1. To estimate concurrent age-specific survival for southern elephant seals at Macquarie and Marion islands, seals were marked from 1993 to 1997 in the first 3 weeks of life and resighted (recaptured) on return to their natal islands (1994-2001). These recaptures formed the basis for the survival analysis in the mark-recapture program MARK. Weaning masses were collected at each location. 2. Recapture probabilities were (χ62 = 376.480, P < 0.0001) higher at Marion Island than at Macquarie Island. There are two possible reasons: (1) the population at Marion Island is smaller and less dense than at Macquarie Island and (2) seals hauled out along a smaller section of the coast at Marion Island than at Macquarie Island, which: (1) facilitates the detection and individual identification of seals and (2) increases access to hauled out seals. 3. Age-specific survival estimates (corrected for preweaning mortality and tag loss) differed (χ52 = 22.264, P < 0.05) at the two islands and were consistently higher at Macquarie Island. The survival estimates for male and female seals were different at Macquarie Island (χ62 = 34.657, P < 0.0001) and Marion Island (χ62 = 20.373, P = 0.002). Female survival estimates were higher than male survival estimates. The combined survival estimates for juvenile seals (1-3 years) differed between islands but survival of older seals (4-6 years) did not. The inclusion of gender in the survival models did not improve model performance and hence male and female estimates were considered jointly. 4. The mean wean masses of male and female seals combined from 1993 to 1998 were not different between islands (T6837 = 1.169, P = 0.242). At Macquarie Island the mean annual wean mass was 118.8 kg (SD = 27.2, n = 6504) while at Marion Island it was 120.6 kg (SD = 24.7, n = 335). 5. The mean age at first breeding was different (P < 0.001) at the two island populations. At Macquarie Island the mean age of first breeding was 4.68 years, and at Marion Island it was 3.95 years. More (χ12 = 67.39, P < 0.0001) 3-year-old females breed at Marion Island (28.7%) than at Macquarie Island (1.2%) and the proportion of seals that had bred at least once by age 7 was greater at Marion Island than at Macquarie Island. 6. We conclude that the observed decreases in elephant seal numbers between the 1950s and 1990s in the Pacific and Indian Ocean sectors were driven principally by resource limitation in the Southern Ocean. A conglomerate of factors including local predation by killer whales and intraspecific resource competition is postulated as a cause for the inter-island (regional) differences in population trends. It appears that more resources are available per capita to the Marion Island population than are available to the Macquarie Island population.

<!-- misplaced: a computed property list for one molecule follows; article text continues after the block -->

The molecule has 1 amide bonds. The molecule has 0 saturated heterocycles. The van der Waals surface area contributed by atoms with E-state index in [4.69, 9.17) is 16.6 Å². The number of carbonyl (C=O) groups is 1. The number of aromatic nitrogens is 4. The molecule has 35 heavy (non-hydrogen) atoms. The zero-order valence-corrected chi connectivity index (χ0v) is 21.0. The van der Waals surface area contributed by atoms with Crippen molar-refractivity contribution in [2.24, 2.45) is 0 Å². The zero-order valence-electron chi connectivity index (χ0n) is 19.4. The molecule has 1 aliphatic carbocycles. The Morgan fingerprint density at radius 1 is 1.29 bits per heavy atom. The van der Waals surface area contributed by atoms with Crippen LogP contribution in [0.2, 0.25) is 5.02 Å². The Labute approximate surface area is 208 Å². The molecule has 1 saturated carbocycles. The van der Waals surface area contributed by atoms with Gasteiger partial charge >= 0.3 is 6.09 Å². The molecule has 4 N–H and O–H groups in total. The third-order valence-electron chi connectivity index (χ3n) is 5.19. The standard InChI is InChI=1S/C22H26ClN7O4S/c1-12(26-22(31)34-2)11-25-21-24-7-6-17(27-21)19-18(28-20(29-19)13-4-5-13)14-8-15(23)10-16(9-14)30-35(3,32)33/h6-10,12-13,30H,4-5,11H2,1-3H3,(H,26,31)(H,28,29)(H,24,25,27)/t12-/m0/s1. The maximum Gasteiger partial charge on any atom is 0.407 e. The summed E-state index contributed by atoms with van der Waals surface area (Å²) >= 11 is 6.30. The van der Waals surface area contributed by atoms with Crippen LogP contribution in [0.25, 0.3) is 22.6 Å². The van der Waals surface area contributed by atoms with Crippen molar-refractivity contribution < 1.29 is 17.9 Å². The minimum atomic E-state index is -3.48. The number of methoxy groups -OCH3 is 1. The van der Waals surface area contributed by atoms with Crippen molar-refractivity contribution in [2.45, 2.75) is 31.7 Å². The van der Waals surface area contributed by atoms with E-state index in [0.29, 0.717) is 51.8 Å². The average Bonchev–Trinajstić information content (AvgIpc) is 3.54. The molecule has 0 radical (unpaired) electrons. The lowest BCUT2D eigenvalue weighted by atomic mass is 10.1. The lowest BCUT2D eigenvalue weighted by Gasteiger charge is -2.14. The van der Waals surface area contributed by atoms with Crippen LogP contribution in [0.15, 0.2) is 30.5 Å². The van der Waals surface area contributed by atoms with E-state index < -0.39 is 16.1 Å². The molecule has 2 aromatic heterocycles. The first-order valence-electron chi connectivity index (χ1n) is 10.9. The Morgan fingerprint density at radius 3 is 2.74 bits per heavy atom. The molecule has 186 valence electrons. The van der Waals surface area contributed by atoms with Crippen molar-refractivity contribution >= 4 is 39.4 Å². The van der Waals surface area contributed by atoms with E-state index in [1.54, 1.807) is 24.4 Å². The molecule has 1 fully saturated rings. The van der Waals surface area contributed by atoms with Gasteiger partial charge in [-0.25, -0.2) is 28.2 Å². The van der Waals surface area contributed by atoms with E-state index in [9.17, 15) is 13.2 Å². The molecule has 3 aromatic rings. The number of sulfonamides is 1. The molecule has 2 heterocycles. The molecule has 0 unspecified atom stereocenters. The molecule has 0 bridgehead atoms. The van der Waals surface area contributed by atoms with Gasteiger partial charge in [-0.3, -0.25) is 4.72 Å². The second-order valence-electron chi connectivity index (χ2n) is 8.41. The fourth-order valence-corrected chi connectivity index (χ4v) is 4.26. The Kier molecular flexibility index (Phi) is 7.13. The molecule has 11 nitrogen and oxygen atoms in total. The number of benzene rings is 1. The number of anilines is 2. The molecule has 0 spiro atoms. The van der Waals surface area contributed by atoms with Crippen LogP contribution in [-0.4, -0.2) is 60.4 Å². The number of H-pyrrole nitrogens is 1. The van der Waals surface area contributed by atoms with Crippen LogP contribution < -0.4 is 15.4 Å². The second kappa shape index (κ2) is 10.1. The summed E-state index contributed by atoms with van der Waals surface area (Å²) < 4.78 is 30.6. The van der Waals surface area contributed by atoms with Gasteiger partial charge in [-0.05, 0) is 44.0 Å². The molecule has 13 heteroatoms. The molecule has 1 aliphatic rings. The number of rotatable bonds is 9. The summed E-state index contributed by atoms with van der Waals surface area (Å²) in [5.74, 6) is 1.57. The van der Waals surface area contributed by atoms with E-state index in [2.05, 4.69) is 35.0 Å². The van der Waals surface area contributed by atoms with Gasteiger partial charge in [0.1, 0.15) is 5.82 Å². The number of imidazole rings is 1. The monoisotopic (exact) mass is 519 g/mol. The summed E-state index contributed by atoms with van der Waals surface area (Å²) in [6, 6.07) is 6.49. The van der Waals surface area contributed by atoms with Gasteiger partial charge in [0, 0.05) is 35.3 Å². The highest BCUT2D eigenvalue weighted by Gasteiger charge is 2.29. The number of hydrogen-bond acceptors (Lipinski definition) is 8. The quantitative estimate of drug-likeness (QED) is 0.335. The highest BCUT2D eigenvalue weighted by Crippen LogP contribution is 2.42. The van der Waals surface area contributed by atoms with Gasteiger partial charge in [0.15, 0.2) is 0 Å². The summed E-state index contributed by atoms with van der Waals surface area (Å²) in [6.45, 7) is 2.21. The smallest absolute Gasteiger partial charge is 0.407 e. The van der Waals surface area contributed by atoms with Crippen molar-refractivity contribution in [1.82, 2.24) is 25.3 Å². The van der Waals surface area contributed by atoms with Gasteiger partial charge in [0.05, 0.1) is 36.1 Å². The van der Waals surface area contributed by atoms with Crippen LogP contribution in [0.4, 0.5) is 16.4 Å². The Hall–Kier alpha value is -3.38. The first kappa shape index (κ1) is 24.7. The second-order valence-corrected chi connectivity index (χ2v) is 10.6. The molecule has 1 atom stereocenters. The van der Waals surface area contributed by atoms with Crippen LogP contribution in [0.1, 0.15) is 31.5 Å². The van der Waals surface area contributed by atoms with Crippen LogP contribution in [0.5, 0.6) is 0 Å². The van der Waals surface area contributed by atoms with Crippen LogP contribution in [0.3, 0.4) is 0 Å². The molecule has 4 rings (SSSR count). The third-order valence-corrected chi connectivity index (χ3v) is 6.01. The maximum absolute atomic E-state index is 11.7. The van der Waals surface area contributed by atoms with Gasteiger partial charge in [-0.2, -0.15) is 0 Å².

- Environmental change
- Wean mass